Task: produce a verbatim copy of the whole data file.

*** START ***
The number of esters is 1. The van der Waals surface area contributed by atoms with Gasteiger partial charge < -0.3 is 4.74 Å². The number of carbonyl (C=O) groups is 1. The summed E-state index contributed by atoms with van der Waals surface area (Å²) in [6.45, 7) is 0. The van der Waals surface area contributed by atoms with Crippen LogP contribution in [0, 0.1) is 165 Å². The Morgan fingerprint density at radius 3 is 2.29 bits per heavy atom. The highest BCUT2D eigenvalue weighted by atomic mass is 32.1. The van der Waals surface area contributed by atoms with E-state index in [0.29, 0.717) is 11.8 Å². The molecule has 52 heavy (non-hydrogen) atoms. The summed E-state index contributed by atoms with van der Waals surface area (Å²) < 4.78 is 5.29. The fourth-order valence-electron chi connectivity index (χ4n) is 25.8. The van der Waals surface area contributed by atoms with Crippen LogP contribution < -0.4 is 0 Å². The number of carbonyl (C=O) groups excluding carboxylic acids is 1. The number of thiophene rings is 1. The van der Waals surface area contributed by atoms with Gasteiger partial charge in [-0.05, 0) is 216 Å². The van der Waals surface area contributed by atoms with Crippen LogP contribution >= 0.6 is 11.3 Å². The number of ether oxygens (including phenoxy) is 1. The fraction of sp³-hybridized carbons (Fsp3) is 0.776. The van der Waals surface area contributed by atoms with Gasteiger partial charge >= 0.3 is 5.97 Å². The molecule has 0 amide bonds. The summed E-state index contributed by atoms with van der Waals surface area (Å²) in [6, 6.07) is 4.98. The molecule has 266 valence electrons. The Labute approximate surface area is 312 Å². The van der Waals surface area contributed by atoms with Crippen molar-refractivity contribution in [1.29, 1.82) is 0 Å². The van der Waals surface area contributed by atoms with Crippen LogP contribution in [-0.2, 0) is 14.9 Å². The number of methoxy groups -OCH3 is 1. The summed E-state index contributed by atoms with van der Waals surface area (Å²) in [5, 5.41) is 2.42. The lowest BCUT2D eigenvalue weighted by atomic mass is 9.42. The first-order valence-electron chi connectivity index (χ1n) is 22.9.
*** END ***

The number of esters is 1. The van der Waals surface area contributed by atoms with Gasteiger partial charge < -0.3 is 4.74 Å². The number of carbonyl (C=O) groups is 1. The summed E-state index contributed by atoms with van der Waals surface area (Å²) in [6.45, 7) is 0. The van der Waals surface area contributed by atoms with Crippen LogP contribution in [0, 0.1) is 165 Å². The Morgan fingerprint density at radius 3 is 2.29 bits per heavy atom. The highest BCUT2D eigenvalue weighted by atomic mass is 32.1. The van der Waals surface area contributed by atoms with E-state index in [0.29, 0.717) is 11.8 Å². The molecule has 52 heavy (non-hydrogen) atoms. The summed E-state index contributed by atoms with van der Waals surface area (Å²) < 4.78 is 5.29. The fourth-order valence-electron chi connectivity index (χ4n) is 25.8. The van der Waals surface area contributed by atoms with Crippen LogP contribution < -0.4 is 0 Å². The number of carbonyl (C=O) groups excluding carboxylic acids is 1. The number of thiophene rings is 1. The van der Waals surface area contributed by atoms with Gasteiger partial charge in [-0.05, 0) is 216 Å². The van der Waals surface area contributed by atoms with Crippen LogP contribution >= 0.6 is 11.3 Å². The number of ether oxygens (including phenoxy) is 1. The fraction of sp³-hybridized carbons (Fsp3) is 0.776. The van der Waals surface area contributed by atoms with Gasteiger partial charge >= 0.3 is 5.97 Å². The molecule has 0 amide bonds. The summed E-state index contributed by atoms with van der Waals surface area (Å²) in [6, 6.07) is 4.98. The molecule has 266 valence electrons. The Labute approximate surface area is 312 Å². The van der Waals surface area contributed by atoms with Crippen molar-refractivity contribution in [1.29, 1.82) is 0 Å². The van der Waals surface area contributed by atoms with Crippen LogP contribution in [-0.2, 0) is 14.9 Å². The number of methoxy groups -OCH3 is 1. The summed E-state index contributed by atoms with van der Waals surface area (Å²) in [5, 5.41) is 2.42. The lowest BCUT2D eigenvalue weighted by atomic mass is 9.42. The first-order valence-electron chi connectivity index (χ1n) is 22.9.